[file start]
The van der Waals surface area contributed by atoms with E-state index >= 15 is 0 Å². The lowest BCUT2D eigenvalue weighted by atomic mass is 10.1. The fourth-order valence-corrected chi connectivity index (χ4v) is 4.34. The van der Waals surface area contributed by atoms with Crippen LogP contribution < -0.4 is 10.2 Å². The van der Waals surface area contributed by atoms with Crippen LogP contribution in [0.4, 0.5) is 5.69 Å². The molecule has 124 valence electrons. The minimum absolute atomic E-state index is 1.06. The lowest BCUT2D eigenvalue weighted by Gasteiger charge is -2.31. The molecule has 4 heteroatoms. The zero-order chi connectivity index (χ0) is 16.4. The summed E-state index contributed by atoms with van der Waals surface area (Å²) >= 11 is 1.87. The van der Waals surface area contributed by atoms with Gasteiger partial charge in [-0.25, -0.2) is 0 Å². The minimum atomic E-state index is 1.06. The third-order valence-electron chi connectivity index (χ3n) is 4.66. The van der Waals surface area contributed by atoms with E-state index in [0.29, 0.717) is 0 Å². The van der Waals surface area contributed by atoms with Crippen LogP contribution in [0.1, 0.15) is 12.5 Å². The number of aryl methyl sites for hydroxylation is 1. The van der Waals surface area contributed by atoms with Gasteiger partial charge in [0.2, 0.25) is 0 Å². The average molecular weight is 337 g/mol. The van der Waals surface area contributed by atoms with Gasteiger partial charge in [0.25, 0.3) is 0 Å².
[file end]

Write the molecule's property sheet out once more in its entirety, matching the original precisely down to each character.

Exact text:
The van der Waals surface area contributed by atoms with E-state index >= 15 is 0 Å². The lowest BCUT2D eigenvalue weighted by atomic mass is 10.1. The fourth-order valence-corrected chi connectivity index (χ4v) is 4.34. The van der Waals surface area contributed by atoms with Crippen LogP contribution < -0.4 is 10.2 Å². The van der Waals surface area contributed by atoms with Crippen LogP contribution in [0.4, 0.5) is 5.69 Å². The molecule has 124 valence electrons. The minimum absolute atomic E-state index is 1.06. The lowest BCUT2D eigenvalue weighted by Gasteiger charge is -2.31. The molecule has 4 heteroatoms. The zero-order chi connectivity index (χ0) is 16.4. The summed E-state index contributed by atoms with van der Waals surface area (Å²) >= 11 is 1.87. The van der Waals surface area contributed by atoms with Gasteiger partial charge in [-0.25, -0.2) is 0 Å². The minimum atomic E-state index is 1.06. The third-order valence-electron chi connectivity index (χ3n) is 4.66. The van der Waals surface area contributed by atoms with E-state index in [0.29, 0.717) is 0 Å². The van der Waals surface area contributed by atoms with Crippen LogP contribution in [0.1, 0.15) is 12.5 Å². The number of aryl methyl sites for hydroxylation is 1. The van der Waals surface area contributed by atoms with Gasteiger partial charge in [0.2, 0.25) is 0 Å². The average molecular weight is 337 g/mol. The van der Waals surface area contributed by atoms with Gasteiger partial charge in [0.25, 0.3) is 0 Å².